Posted on December 23, 2015 @ 04:59:00 AM by Paul Meagher
In T.T Forman's book, Urban Ecology: Science of Cities (2014), he argues for a multiscale approach to understanding objects or patterns:
This hierarchy of scales highlights another key dimension in understanding urban ecology. Typically the object or pattern of interest at a particular scale is strongly affected by characteristics at three scales. First, characteristics at the next broader or higher scale encompasses and tend to control the object. Second, characteristics at the next finer or lower scale help control and explain the internal mechanisms or functions of the object. Third, other objects at the same scale interact competitively or collaboratively with the object considered. These three hierarchical interactions effectively mold the form of an object and determine how it functions. (p. 12)
In Urban Ecology, for example, Forman posits these 9 different scales:
- Urban Region
- Metro Area
- Major Land Use Type (e.g., residential, commercial, etc...)
- Micro-site (e.g., wall, roof, basement, and so forth)
So if you are trying to understand some pattern at the city level then you should also think about the factors that influence and determine that pattern at the Metro scale and at the Major Land Use Type scale in order to better understand the drivers of that pattern and how it might evolve over time.
One aspect of this technique that should be noted is that what constitutes a scale or level of analysis is not always clear and the art of using this technique is in large measure defining the macro and micro
scales that are appropriate to understanding the object or pattern you are interested in. In the simplest cases you might be able to invoke some domain of physics or chemistry to define the micro scale of analysis. In the case of understanding how mosses grow (a recent interest of mine) the micro scale might be the soil profile under the moss and the macro scale might be the topography of the landscape that a particular type of moss is situated in. What you are trying to understand may suggest what micro and macro scales might be appropriate. The benefit you might derive from multiscale thinking may reside in defining what micro and macro scales might be appropriate to use.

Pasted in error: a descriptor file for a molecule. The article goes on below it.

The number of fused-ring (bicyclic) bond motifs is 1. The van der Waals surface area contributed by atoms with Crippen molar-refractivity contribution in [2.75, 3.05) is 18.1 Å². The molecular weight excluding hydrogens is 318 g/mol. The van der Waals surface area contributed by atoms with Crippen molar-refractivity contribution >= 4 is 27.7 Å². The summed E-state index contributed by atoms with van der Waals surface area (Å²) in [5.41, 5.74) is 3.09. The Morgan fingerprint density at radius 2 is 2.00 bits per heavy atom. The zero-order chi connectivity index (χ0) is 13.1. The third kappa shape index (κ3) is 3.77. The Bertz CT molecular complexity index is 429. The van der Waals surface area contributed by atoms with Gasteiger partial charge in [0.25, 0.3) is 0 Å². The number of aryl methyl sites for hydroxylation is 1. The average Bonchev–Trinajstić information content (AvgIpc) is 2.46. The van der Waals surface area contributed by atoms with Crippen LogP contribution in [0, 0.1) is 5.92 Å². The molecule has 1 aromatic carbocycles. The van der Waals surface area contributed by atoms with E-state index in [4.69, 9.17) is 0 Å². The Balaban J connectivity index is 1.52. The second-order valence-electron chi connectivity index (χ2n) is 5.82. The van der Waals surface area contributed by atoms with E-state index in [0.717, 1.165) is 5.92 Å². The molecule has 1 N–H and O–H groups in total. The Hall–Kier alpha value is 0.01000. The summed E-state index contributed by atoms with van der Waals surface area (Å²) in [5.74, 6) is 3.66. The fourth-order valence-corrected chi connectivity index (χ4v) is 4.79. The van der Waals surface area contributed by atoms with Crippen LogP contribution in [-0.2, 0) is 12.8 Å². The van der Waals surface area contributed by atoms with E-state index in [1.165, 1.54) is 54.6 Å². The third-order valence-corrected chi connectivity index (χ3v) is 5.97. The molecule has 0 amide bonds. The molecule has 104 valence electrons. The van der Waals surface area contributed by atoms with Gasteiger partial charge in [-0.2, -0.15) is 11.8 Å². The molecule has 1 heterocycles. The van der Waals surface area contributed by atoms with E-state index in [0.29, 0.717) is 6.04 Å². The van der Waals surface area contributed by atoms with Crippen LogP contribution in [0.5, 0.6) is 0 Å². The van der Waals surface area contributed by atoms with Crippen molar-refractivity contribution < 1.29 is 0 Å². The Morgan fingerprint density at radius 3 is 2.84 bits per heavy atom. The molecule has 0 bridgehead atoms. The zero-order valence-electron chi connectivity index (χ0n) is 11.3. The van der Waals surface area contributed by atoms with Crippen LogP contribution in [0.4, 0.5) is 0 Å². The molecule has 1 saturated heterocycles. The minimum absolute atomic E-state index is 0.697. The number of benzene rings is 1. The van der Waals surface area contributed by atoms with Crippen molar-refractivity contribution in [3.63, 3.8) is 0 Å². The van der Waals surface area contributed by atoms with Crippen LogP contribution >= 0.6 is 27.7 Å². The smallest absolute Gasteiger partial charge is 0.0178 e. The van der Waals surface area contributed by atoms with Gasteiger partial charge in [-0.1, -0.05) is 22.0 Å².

Another aspect of this technique worth noting has to do with the reason for engaging in this type of analysis. My own feeling is that there is no direct benefit in adopting this approach unless you consider intellectual understanding a benefit. Otherwise, adopting this approach is not for the direct purpose of solving a problem or designing something. Prior to solving a problem or designing something, however, we need to understand the patterns we are observing and it is in this prior stage that a multiscale approach to understanding might be useful. Without a good understanding of the domain our problem solving or designs are likely to be less than optimal.
In the case of investing in a business, for example, a multiscale approach might be useful in understanding the viability of the business better. The business operates in a particular niche and we might evaluate the business with respect to competition and collaboration with other companies servicing a similar niche (level n). To follow this multicale approach we would also have to bring in the microscope and analyze the business at finer scale, and a macroscope to analyze the business at a broader scale. Once we have an understanding of the business at these three scales we might be in a better position to decide if we should invest in the business. So the investment heuristic here is only to invest in a business after you have performed an analysis at three scales.
I'm not sure at this point how the micro and macro scales should be defined for businesses in general. It would be nice to have set of scales like Forman does for urban ecology to utilize for understanding business patterns for the purpose of investing. I'm still trying to master multiscale thinking and would not want to try to define such a scale this early in the game. Studying some micro and macroeconomics texts would probably prove useful in such a quest. Perhaps in a future post I'll revisit this topic with some suggestions for scales that might include time and motion studies all the way up to global economic forces that can be used to better understand business patterns.
Fields such as multiscale modelling might provide some useful formal techniques.
Allan Newell in Unified Theories of Cognition (1991) was very interested in understanding cognition at multiple scales and has one of the best extended discussions of multiscale modelling. Below is Newell's time scale of human action. Newell's book didn't address the social scale which is why it is not very details at this scale.